L-1 Managers & Executives
The L-1 visa allows managerial, executive, and specialized knowledge employees of foreign companies to transfer their employment to a U.S. parent, affiliate, or subsidiary company. The employee’s employment by the U.S. company must also be in a managerial, executive, or specialized knowledge capacity. The L-1 visa may also be used to establish a new business in the United States.
The L-1 is commonly referred to be a “dual intent” visa. This means those with L-1 visas are allowed to pursue lawful permanent resident (LPR) status once in the United States.
There are two types of L-1 classifications:
- L-1A Managerial or Executive: This is for individuals employed in a managerial or executive capacity by the U.S. company.
- L-1B Specialized Knowledge: This is for individuals who will perform business functions for the U.S. company that require specialized or advanced knowledge.
For both types, there are common requirements that must be met by the U.S. company and by the alien beneficiary.
- Qualifying Relationship: The U.S. company and the foreign company must have a qualifying relationship. This can be either parent-subsidiary, affiliate, or branch office.
- Doing Business: Both the U.S. company and the foreign company must be “doing business”, which means the regular, systematic, and continuous provision of goods and/or services.
- One-Year Employment Abroad: For at least one out of the last three years, the alien must have been employed abroad by the foreign company. That one-year employment period abroad must be continuous employment.
- Qualifying Employment Abroad: The alien’s employment abroad must be in a managerial, executive, or specialized knowledge capacity.
- Qualifying U.S. Employment: The alien will be employed by the U.S. company in a managerial, executive, or specialized knowledge capacity.
A variation of the L-1 visa is the L-1 New Office provision. A “New Office” is a U.S. company that has been doing business for less than one year. This L-1 variation is often granted to a manager or executive of a foreign company to establish and develop a new business in the United States.
Additional requirements must be met in order to qualify under the L-1 New Office provision:
- Sufficient Physical Premises: Even though the operations of the U.S. company may be in an early stage, enough space must be secured for it to conduct its activities. The amount of space required would depend on the type of business the company is engaged in. It is recommended that the space be enough to accommodate at least the first year of operations.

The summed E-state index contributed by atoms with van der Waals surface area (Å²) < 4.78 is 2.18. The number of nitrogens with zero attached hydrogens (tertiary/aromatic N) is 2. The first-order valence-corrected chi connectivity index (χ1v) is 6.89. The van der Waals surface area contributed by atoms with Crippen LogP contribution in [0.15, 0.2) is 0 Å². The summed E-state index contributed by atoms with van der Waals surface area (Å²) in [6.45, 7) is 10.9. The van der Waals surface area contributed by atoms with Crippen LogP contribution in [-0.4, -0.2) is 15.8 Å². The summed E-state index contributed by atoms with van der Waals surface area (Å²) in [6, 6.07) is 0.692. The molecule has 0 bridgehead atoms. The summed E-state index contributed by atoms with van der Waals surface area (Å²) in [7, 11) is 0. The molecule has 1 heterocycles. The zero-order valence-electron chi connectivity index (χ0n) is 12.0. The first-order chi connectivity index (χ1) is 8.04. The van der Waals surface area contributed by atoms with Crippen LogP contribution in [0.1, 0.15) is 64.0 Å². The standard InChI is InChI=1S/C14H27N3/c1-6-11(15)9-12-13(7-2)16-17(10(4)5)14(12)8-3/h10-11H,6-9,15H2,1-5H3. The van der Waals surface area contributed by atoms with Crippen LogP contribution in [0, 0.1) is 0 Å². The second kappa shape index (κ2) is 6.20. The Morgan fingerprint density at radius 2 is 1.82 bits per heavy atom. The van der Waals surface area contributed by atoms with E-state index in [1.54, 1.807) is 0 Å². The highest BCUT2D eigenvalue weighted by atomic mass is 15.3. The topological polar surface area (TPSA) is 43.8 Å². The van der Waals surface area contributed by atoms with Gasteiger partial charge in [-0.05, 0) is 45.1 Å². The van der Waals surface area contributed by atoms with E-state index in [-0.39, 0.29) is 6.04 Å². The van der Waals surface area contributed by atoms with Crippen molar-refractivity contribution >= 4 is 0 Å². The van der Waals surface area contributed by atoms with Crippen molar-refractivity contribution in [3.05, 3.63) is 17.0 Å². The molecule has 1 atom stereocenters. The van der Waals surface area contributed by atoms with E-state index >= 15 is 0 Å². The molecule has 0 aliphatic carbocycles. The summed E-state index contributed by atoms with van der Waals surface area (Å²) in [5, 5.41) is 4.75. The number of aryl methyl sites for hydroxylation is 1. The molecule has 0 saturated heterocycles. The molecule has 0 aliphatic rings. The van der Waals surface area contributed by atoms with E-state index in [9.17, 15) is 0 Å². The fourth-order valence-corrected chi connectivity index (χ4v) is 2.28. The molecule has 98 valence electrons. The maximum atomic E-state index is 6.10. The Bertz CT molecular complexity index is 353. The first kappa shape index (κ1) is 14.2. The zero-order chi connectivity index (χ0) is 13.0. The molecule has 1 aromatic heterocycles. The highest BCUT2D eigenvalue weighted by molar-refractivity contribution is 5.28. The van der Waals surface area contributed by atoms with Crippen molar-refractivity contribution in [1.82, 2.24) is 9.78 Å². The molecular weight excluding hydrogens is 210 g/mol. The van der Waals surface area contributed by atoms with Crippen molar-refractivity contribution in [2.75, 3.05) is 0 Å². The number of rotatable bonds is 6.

- One-Year Development Period: Within one-year from the petition’s approval, the U.S. operations must be developed to the point of being able to support the alien in an executive or managerial capacity. To demonstrate the prospect of this development, a business plan is typically required to show the proposed nature of the new office, its organizational structure, financial goals, and the financial capacity of the foreign company to support its U.S. operations.
Length of Stay
The L-1A status has a maximum validity period of seven (7) years. It is typically granted for an initial period of three years and can be extended twice in two-year increments (3 -2 -2). If the U.S. company is newly established (have been doing business for less than one year), the L-1 status would be granted for an initial one-year period and then extended three times in two-year increments (1-2-2-2).
The L-1B status has a maximum validity period of five (5) years. It is granted for an initial period of three years and can be extended for an additional period of two years (3-2).
Dependent Family Members
Dependent spouses and minor children of L-1 nonimmigrants may obtain L-2 status. A dependent spouse in L-2 status may obtain employment authorization.
The L-1 petition is filed by the U.S. entity. A Form I-129 Petition for Nonimmigrant Worker with L Supplement is submitted to the U.S. Citizenship and Immigration Services (USCIS) along with supporting documents establishing eligibility. The L-1 petition can be processed relatively quickly through the premium processing service offered by USCIS.
If the alien beneficiary is lawfully admitted in the United States, the L-1 petition can request a change of status. This allows the alien to assume L-1 status upon the petition’s approval. If the beneficiary is overseas, he or she would apply for a L-1 visa at the U.S. consulate before entering the United States.